Another important element in a reinvigorated engagement between social scientists and conservationists stressed by contributors deals with the issue of reflexivity, especially on the part of social scientists. Hence, we must also examine the practice of social research itself. How is this 'normally' conducted and what do the research 'subjects' think about it? Bruno Latour's honest account of the practice of collecting data and putting it on paper merits quoting at some length:
'What we are doing in the field-conducting interviews, passing out questionnaires, taking notes and pictures, shooting films, leafing through the documentation, clumsily loafing around-is unclear to the people with whom we have shared no more than a fleeting moment. What the clients (research centres, state agencies, company boards, NGOs) who have sent us there expect from us remains cloaked in mystery, so circuitous was the road that led to the choice of this investigator, this topic, this method, this site. Even when we are in the midst of things, with our eyes and ears on the lookout, we miss most of what has happened. We are told the day after that crucial events have taken place, just next door, just a minute before, just when we had left exhausted with our tape recorder mute because of some battery failure. Even if we work diligently, things don't get better because, after a few months, we are sunk in a flood of data, reports, transcripts, tables, statistics, and articles.... And when you begin to write in earnest, finally pleased with yourself, you have to sacrifice vast amounts of data that cannot fit in the small number of pages allotted to you. How frustrating this whole business of studying is' (Latour 2005: 122-123).
Obviously, all researchers know how frustrating the 'business of studying' is, but it is clear from the contribution by Tapela et al. in this volume that a great deal more frustration may lie on the other side: with the research subjects, and in this case in particular, the (local) people involved in nature conservation or living in and around PAs. While perhaps contradictory with respect to the emancipatory outlook of much social research, lack of feedback, misrepresentation of findings, a perceived lack of accountability of researchers and a lack of evident benefits being derived from research are causes of genuine and justified grievances among subject communities. As Mavhunga and Dressler comment 'while conceptual heuristics are useful, framing and packaging social analysis oversimplifies and 'white-washes' complex local and extra-local processes'-while, at the same time, making for circumstances where local community members feel 'we can hear but not speak back'. Ironically, they conclude that the participatory research discourse-rather than allowing local people to speak on matters that concern them-ensures that researchers speak on 'behalf of the community'.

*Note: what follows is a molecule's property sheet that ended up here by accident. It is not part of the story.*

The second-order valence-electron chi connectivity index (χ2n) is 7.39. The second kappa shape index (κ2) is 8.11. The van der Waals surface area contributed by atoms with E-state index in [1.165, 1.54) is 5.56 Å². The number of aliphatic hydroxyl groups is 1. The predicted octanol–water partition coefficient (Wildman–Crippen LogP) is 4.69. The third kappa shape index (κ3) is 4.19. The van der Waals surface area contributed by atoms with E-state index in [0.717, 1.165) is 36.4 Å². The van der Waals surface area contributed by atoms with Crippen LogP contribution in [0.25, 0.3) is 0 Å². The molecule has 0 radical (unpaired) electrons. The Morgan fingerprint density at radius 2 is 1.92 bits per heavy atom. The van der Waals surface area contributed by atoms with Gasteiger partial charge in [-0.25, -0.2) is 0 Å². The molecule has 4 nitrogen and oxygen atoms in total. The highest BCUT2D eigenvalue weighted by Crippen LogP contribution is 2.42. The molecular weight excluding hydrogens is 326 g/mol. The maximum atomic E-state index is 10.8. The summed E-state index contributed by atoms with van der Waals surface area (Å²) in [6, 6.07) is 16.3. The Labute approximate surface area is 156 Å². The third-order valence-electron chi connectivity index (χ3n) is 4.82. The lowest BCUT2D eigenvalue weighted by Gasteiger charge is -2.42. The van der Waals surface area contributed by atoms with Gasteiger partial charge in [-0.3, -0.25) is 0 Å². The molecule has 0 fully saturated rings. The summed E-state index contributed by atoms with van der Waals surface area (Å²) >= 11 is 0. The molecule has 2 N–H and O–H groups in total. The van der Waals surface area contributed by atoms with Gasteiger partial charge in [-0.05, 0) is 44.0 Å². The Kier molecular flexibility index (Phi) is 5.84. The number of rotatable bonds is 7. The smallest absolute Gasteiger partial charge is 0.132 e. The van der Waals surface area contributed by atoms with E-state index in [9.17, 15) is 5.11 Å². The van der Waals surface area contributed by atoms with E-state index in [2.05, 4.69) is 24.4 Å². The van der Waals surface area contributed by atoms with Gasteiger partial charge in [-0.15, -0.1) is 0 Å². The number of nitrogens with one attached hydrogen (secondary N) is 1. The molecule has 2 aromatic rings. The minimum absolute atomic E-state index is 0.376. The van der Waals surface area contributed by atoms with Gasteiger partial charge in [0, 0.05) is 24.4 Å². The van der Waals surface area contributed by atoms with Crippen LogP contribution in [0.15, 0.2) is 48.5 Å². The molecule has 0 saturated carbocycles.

What then are potential answers to these practical problems? Mavhunga and Dressler make a plea for more sophisticated engagement with language in the recognition that-as the mode of transportation of knowledge-language carries subjectivities about and rationalises 'local communities' according to old models of western domination. On a more practical level, Tapela et al. show that local groups living next to PAs themselves argue for more control over the direction and content of 'incoming' research. Naturally, this touches on the tricky debate about academic freedom, but it is clear from direct engagement with local communities that they themselves are aware of this issue and willing to think along (TPARI 2006). Other, simpler suggestions are basically gestures of courteousness, such as informing local groups what came out of the research by sending the results; informing them upfront about the topic and questions that are going to be asked; fair remuneration for research cooperation and the possibility of gaining benefits from such cooperation. These could, according to Tapela et al. be seen as 'rules for engagement'. Considering the experiences of communities they describe, these rules do not only seem necessary from a practical point of view, but also to raise awareness within universities of their own 'system goals' so that they get 'shocked' into recognising these side effects of social research.
Conclusion: The Politics of Engagement and Engaging Politics
The previous sections have clearly shown that in their joint engagement, social researchers and conservationists have both contributed to creating the complexities conservation is facing today, especially with respect to its social and political legitimacy. In order to deal with this, a reinvigorated engagement is necessary, one that, we argue, should more constructively accept and pragmatically deal with politics. We argue that two crucial steps are necessary if we want to move forward in the politics of conservation: first, the creation and acceptance of practical spaces for critical political engagement by social scientists and second, the concomitant need for social scientists to more consciously scrutinise and reflect on their own political agenda.